• Armor in Might and Magic 6 - 8 is only as good as three things: Your skill with the armor in question, The abilities of the enemy you're fighting, and how good your Repair Skill is. Given how many late game enemies had abilities that (a) ignore armor class and (b) break armor, you may as well rely entirely on magic resistance once you reach the Lost Technology section of the games.
    • Leather armor is slightly more useful than the other armors - every class that can use armor can upgrade the leather skill to a level where this is no disadvantage to having one on, which meshes well with that it, as all armors, can carry useful bonuses that have nothing to do with armor class (there are no non-armor options for the torso slot), and in 7 and 8 the Grandmaster bonus applies even if the armor class does not.
  • X-COM: Enemy Unknown, mostly. The first armor you develop occasionally saves from getting their faces imploded - more often against the weaker weapons - and instead leaves them in dire need of first aid on the field and time in the infirmary when they return.[2] It's another major development. When you make later Powered Armor, a soldier hit where it's thickest, has roughly a 2/3 chance of surviving one hit from the alien weapon most common in late game. Of course, they are fond of firing full auto... What would be rejected in most games is here a crucial improvement from losing half the squad on nearly every mission.
    • Tricky players note that advanced armor makes Auto-Cannon with high-explosive (and incendiary, but it's generally weak in this game) rounds an amusing close combat weapon, and that its flying version reduces Chryssalids from nigh-invincible instant death machines to mostly harmless. (While it also makes Silacoids completely harmless, that's not really a downgrade for them.) The sequel Apocalypse has much stronger armor.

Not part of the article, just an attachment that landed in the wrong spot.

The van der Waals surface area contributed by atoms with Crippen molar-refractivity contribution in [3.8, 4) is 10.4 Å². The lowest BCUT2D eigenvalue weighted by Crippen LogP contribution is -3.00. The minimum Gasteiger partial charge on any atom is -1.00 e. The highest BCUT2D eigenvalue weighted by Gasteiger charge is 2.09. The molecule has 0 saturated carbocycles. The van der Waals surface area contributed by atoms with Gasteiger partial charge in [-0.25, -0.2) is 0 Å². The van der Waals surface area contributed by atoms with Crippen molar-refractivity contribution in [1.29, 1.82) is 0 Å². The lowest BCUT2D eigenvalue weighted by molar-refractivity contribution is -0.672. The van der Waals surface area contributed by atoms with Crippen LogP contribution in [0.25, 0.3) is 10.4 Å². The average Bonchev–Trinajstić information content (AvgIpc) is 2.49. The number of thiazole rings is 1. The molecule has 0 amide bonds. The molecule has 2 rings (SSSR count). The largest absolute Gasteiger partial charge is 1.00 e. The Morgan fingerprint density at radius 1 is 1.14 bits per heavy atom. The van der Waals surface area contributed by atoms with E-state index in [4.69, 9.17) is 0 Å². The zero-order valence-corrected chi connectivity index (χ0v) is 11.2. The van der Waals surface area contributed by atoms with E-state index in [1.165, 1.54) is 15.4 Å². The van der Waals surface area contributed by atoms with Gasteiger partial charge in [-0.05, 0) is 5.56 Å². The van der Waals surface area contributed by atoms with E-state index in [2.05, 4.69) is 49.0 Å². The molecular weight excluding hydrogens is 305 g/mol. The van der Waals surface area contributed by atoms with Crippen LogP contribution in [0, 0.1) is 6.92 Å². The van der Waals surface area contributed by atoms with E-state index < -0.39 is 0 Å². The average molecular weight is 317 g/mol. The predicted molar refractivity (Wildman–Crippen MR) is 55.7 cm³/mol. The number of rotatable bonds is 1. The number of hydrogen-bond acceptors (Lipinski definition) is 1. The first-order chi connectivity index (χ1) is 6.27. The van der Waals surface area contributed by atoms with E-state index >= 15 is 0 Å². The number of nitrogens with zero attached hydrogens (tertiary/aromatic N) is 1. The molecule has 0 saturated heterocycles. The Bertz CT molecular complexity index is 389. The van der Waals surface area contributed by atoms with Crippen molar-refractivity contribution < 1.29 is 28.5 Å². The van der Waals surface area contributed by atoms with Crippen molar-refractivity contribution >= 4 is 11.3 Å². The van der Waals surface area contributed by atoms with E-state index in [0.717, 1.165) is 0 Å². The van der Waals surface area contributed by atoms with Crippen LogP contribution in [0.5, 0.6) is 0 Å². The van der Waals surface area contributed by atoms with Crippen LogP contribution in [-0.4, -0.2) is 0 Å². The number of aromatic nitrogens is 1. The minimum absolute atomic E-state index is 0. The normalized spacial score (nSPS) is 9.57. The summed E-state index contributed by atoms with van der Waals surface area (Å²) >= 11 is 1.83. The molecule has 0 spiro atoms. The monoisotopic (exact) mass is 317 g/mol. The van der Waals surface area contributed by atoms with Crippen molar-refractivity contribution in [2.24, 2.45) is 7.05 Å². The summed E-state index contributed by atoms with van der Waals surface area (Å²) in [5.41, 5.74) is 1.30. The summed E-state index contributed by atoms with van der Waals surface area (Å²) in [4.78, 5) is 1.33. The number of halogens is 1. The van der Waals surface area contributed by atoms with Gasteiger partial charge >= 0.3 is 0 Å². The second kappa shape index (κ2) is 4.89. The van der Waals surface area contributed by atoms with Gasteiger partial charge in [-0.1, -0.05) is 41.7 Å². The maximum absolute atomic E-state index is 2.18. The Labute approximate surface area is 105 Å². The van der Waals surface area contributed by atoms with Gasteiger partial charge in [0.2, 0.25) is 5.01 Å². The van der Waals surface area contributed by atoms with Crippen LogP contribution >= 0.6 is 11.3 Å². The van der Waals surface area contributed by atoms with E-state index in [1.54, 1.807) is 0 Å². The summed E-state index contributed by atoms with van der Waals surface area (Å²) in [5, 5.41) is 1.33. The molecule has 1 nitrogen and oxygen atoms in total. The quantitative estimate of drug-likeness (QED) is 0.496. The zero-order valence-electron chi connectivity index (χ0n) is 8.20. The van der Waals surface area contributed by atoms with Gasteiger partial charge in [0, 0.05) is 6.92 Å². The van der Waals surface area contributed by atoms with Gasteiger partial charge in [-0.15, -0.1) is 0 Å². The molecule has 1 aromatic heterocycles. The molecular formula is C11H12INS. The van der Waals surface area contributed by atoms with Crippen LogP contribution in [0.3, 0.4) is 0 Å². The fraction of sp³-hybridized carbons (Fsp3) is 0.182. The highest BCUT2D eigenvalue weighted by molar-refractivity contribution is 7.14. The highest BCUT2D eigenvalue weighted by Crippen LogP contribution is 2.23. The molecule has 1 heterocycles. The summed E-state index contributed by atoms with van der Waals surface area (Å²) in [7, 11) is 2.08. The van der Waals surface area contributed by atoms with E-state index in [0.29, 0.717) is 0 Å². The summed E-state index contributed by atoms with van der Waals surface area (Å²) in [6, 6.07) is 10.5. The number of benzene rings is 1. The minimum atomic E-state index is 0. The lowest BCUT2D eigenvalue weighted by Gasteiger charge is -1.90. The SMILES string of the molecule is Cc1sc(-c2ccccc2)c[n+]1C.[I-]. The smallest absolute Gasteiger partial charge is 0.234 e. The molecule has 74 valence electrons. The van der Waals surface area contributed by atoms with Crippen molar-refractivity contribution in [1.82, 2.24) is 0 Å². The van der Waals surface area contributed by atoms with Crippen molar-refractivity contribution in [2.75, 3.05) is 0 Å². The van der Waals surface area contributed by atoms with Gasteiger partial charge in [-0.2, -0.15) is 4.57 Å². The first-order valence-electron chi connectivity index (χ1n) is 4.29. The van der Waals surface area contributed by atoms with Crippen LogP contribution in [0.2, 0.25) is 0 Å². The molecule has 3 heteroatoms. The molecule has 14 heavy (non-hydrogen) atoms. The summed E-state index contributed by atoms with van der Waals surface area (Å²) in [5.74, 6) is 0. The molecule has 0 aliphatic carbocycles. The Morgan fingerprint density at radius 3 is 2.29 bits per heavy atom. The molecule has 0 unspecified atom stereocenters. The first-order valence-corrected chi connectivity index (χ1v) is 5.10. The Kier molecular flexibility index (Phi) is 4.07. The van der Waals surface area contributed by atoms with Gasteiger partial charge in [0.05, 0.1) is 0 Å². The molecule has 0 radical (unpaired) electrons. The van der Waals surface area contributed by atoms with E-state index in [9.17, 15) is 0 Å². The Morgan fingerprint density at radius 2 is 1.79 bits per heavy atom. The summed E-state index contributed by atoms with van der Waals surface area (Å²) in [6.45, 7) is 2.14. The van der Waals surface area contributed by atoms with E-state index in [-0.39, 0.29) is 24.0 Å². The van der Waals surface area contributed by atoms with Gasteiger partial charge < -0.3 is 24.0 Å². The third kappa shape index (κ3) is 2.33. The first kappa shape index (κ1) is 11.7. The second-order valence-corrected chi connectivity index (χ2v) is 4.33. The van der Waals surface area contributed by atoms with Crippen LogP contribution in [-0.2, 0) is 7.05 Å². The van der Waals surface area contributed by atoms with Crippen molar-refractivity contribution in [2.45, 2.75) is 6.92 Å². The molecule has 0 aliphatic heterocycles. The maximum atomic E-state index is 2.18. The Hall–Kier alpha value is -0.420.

• Final Fantasy
    • In the original Final Fantasy I, the Black Belt could wear some equipment, but when unarmored he gains one absorb for each level which will outstrip the absorb he can get from armors at very high levels. It's not something that people who tries to beat the game on a timely pace should worry about, though.
    • Final Fantasy VII: The only "armor" you can buy for any character is "bangles," which are essentially large, heavy bracelets. You can see the characters wearing them, and occasionally even making motions as if they are trying to block or deflect attacks with them. As for how well this works... the way the game calculates damage means that defence stats in general aren't really worth the effort to improve (the most effective armor work by halving damage from physical elements), a glitch means that mdef ignores what armor is supposed to contribute to it, and you can cause your defence to role over if you raised your stats high enough.